The intensity of the light coming out of the material associated with those vibrations, in turn, indicates how strongly the electrons in one atomically thin sheet are communicating with the electrons in the other. The stronger those interactions, the better the chance that exotic phenomena will occur. “The moiré potential is basically the strength of that coupling between the 2D layers,” says Comin.

Says Martins, “By comparing the experimental enhancement of the intensity of the outgoing light associated with these vibrations, versus the calculations of our theoretical model, we were able to obtain the strength of the moiré potential and its evolution with pressure.”

The theoretical model, developed by Ruiz-Tijerina, is in itself very sophisticated. Says Comin, “it’s a complex model because it involves atoms, it involves electrons, and it’s a so-called large super cell model. That means you don’t model just a single quantity, like a single atom with its electrons, but a big collection of them. It really looks at the dynamics of the atoms while they’re still interacting with the electrons around them.”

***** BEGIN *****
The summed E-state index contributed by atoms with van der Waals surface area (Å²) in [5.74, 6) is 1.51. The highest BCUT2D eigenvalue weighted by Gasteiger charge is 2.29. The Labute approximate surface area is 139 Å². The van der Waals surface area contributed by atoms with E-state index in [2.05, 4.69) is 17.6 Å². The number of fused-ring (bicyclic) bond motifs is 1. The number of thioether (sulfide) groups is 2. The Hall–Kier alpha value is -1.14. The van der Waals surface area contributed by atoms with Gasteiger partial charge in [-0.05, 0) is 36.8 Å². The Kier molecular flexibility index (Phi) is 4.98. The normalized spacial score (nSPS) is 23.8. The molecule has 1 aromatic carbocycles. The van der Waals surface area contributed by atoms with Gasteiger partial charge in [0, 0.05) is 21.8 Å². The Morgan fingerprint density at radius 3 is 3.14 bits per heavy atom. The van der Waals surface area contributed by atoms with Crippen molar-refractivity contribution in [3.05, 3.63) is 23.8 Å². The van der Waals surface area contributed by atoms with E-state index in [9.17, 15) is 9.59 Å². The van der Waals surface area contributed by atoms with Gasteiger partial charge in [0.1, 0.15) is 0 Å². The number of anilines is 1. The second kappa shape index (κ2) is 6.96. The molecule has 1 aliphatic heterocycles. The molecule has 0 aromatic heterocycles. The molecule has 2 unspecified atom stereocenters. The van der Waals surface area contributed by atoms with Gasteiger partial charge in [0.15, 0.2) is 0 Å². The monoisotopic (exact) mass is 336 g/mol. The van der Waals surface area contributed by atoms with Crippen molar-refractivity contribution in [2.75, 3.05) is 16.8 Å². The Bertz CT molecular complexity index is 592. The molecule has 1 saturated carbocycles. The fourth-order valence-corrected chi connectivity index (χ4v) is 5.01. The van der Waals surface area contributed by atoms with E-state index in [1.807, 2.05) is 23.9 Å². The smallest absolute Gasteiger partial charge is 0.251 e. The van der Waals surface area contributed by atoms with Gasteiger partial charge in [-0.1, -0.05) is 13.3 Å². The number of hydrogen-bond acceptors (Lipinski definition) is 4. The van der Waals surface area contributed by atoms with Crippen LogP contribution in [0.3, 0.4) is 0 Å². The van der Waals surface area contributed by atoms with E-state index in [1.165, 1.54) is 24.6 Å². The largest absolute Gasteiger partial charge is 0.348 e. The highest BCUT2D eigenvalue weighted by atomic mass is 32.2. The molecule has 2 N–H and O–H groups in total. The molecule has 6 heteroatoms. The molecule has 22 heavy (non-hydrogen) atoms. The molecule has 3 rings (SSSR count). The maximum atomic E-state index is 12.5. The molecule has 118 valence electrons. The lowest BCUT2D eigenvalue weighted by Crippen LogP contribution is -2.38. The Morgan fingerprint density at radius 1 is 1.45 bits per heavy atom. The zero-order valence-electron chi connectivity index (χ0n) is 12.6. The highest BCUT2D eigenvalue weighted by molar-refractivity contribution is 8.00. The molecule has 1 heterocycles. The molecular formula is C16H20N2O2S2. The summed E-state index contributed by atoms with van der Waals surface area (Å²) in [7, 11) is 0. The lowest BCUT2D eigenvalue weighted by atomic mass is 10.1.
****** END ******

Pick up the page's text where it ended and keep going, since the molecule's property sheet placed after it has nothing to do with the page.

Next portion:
Concludes Ruiz-Tijerina, “When the experiment shows what you predicted, or when your model can actually reproduce what the experiments measure, that’s a feeling like no other.”

This work was supported by the U.S. Army Research Office; the U.S. National Science Foundation; Conselho Nacional de Desenvolvimento Científico e Tecnológico – Brazil; Programa de Apoyo a Proyectos de Investigación e Innovación Tecnológica Dirección General de Asuntos del Personal Académico UNAM; Consejo Nacional de Humanidades, Ciencias y Tecnologías); Fundação de Amparo à Pesquisa do Estado de Minas Gerais-Brazil; Instituto Nacional de Ciência e Tecnologia de Nanomateriais de Carbono-Brazil; Universidade Federal de Ouro Preto; and Centro Nacional de Supercomputação da  Universidade Federal do Rio Grande do Sul-Brazil.